Fashion and homogeneity: people and planet disposable

‘It’s what’s on the inside that counts’ – is this really true any more?

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Due to the unstoppable rise of social media, today nothing is beyond posting online; where we go, what we eat, who we’re with. Photos and videos are the way we interact today, via Snapchat, Instagram, and Twitter – even Facebook’s text based system is now overrun by viral videos on autoplay. As a result, we live in a society arguably more concerned with appearances than ever before. It is in this world fashion becomes a dangerous beast.

It must be said that I am no enemy of fashion. Anyone that knows me could not accuse me of being disillusioned with it; fashion done correctly is an art form, and one to be admired. But fashion as we know it today is not. Today, fashion is no longer original but driven solely by profit, and is as environmentally disastrous as fossil fuels; the cost of clothes disposed per year in just America the equivalent of the carbon dioxide emissions of 7.3 million cars (EPA estimate, Newsweek). It’s a high price to pay to be indistinguishable.

There in lies the problem; today’s fast fashion is symptomatic of a society built around the disposable. What isn’t disposable nowadays? We live lifestyles of indulgence, eating for the sake of eating, drinking for the sake of drinking, shopping for the sake of shopping. And after all of it has amused us for a short time, it becomes landfill. But whilst wasting food and vehicle emissions are a topic of hot debate, the damage done by the textile industry is less notorious.

Yet it is fast fashion that perpetuates the notion that both the environment and our identities are disposable. Pictures of us on social media far from represent who we really are – they are but small, carefully selected windows of how we want to appear, helped by the buffeting winds of fashion. One day, we can be a little Gothic, a little Bohemian the next – and when we’re finished with one ‘look’, we can throw it to the back of the cupboard until it slowly works its way into the trash. As Howard Moon in the Mighty Boosh says, a laughing stock: ‘I don’t buffet about on the winds of fashion’; but there’s something in that. Think of those people overly concerned with how they look; strip it all away, and what’s left?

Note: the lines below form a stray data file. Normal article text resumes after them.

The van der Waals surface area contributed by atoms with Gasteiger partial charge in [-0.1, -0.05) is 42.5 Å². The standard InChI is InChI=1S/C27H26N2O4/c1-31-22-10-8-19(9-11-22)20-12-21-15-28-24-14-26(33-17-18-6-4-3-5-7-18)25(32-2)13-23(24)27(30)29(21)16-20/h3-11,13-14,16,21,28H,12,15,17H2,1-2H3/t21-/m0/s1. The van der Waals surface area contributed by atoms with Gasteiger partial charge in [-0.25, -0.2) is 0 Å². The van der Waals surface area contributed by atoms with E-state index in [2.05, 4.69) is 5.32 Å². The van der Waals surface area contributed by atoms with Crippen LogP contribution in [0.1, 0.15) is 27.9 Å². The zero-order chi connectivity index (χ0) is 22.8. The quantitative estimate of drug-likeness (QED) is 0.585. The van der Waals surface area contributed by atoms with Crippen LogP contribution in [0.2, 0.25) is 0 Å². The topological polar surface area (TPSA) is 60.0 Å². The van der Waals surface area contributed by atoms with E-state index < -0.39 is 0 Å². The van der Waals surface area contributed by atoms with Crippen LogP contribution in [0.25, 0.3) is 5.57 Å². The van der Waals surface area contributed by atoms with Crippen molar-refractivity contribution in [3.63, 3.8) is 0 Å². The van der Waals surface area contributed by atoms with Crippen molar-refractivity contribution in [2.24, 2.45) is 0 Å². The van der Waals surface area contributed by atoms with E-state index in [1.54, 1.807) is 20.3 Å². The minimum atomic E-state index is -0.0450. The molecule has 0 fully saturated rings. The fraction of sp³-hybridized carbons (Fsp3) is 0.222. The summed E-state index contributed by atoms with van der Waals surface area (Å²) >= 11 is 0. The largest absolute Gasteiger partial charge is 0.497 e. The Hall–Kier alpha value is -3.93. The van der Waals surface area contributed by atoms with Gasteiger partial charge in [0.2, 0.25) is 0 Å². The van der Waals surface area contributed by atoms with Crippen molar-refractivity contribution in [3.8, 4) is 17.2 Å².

That aside, there is simply no need for such high production of clothing. Big labels will claim that they’re ‘changing seasons’ when they haul all their unsold products into the local landfill site and replace them with new ones every few months, but let’s be honest, it’s not for our benefit – beyond a few seasonal items like a winter coat and flip-flops, I can wear the same clothes year-round, just ‘accessorized’ with leggings and cardigans in the colder months. Besides, as reported by Alden Wicker in Newsweek, fashion label Zara ‘upended the entire fashion game by restocking new designs twice a week instead of twice a season’ – unpredictable changes that may be mirrored in the future climate as well as Zara’s retail rails.

Did they pay 5p for those bags?
Did they pay 5p for those bags?

And our reward for selling our planet down the river? To be plastered with the names of Corporation giants like free walking billboards, ‘reducing us to replaceable automata within a homogeneous global workforce’ (George Monbiot). We get to value each other according to how expensive the brand name we’re wearing, or whether our shoes match our shirt. These judgements may be unfavourable; but not to worry, much of our high fashion wardrobe will begin to fall apart before we can wear it again anyways.

And if you do stand out? It’s just as well, really, for fashion as a way to stand out seems to have given way to how to fit in. A far cry from the unique, thrifty designs once made using a sewing machine and some imagination, what we wear now is just another product of a mass-production mania; a nondescript pair of jeans using up well over twice the amount of water an average person would drink over 900 days (Greenpeace). Whilst it must be acknowledged few of us have the time (or skill-set) to create lasting clothing any more, clothing manufacturers do; and yet, they still prioritize quantity over quality. On top of that, any hope of recycling natural fibers such as cotton, silk or linen is dashed when they are so heavily chemically treated and dyed – the ‘natural’ aspect of the finished product itself questionable, as is its rigorous chemical treatment when often the product still does not last.

I ask then that next time you’re about to hand another purchase over the counter, ask yourself: do I really need this? Will I wear it more than once? Will it even last? And if you’re above the concerns of the environment, ask yourself this: would I pay for this if it wasn’t for the label?

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